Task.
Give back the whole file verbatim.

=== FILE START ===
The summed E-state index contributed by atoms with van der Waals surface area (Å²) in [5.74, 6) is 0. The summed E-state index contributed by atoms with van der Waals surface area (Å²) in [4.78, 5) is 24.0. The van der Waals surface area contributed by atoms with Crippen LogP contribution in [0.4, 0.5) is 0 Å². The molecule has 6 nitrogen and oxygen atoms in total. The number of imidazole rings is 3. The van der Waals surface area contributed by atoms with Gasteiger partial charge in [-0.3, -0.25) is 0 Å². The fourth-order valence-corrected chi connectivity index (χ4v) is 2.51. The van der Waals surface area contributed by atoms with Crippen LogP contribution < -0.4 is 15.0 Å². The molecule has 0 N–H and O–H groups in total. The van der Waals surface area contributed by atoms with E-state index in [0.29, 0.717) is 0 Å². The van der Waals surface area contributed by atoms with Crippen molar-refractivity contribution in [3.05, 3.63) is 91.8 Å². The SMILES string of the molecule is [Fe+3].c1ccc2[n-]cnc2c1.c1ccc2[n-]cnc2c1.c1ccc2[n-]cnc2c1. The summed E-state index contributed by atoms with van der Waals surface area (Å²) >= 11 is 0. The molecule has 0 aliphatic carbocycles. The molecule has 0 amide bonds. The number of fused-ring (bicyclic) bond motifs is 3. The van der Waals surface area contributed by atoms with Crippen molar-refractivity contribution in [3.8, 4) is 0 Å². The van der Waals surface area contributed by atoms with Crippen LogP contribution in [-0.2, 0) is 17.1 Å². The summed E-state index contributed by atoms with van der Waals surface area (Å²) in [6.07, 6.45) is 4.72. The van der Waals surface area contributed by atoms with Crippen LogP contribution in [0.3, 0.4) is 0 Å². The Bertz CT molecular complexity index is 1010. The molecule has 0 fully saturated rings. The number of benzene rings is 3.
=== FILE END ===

The summed E-state index contributed by atoms with van der Waals surface area (Å²) in [5.74, 6) is 0. The summed E-state index contributed by atoms with van der Waals surface area (Å²) in [4.78, 5) is 24.0. The van der Waals surface area contributed by atoms with Crippen LogP contribution in [0.4, 0.5) is 0 Å². The molecule has 6 nitrogen and oxygen atoms in total. The number of imidazole rings is 3. The van der Waals surface area contributed by atoms with Gasteiger partial charge in [-0.3, -0.25) is 0 Å². The fourth-order valence-corrected chi connectivity index (χ4v) is 2.51. The van der Waals surface area contributed by atoms with Crippen LogP contribution < -0.4 is 15.0 Å². The molecule has 0 N–H and O–H groups in total. The van der Waals surface area contributed by atoms with E-state index in [0.29, 0.717) is 0 Å². The van der Waals surface area contributed by atoms with Crippen molar-refractivity contribution in [3.05, 3.63) is 91.8 Å². The SMILES string of the molecule is [Fe+3].c1ccc2[n-]cnc2c1.c1ccc2[n-]cnc2c1.c1ccc2[n-]cnc2c1. The summed E-state index contributed by atoms with van der Waals surface area (Å²) >= 11 is 0. The molecule has 0 aliphatic carbocycles. The molecule has 0 amide bonds. The number of fused-ring (bicyclic) bond motifs is 3. The van der Waals surface area contributed by atoms with Crippen molar-refractivity contribution in [3.8, 4) is 0 Å². The van der Waals surface area contributed by atoms with Crippen LogP contribution in [-0.2, 0) is 17.1 Å². The summed E-state index contributed by atoms with van der Waals surface area (Å²) in [6.07, 6.45) is 4.72. The van der Waals surface area contributed by atoms with Crippen LogP contribution in [0.3, 0.4) is 0 Å². The Bertz CT molecular complexity index is 1010. The molecule has 0 fully saturated rings. The number of benzene rings is 3.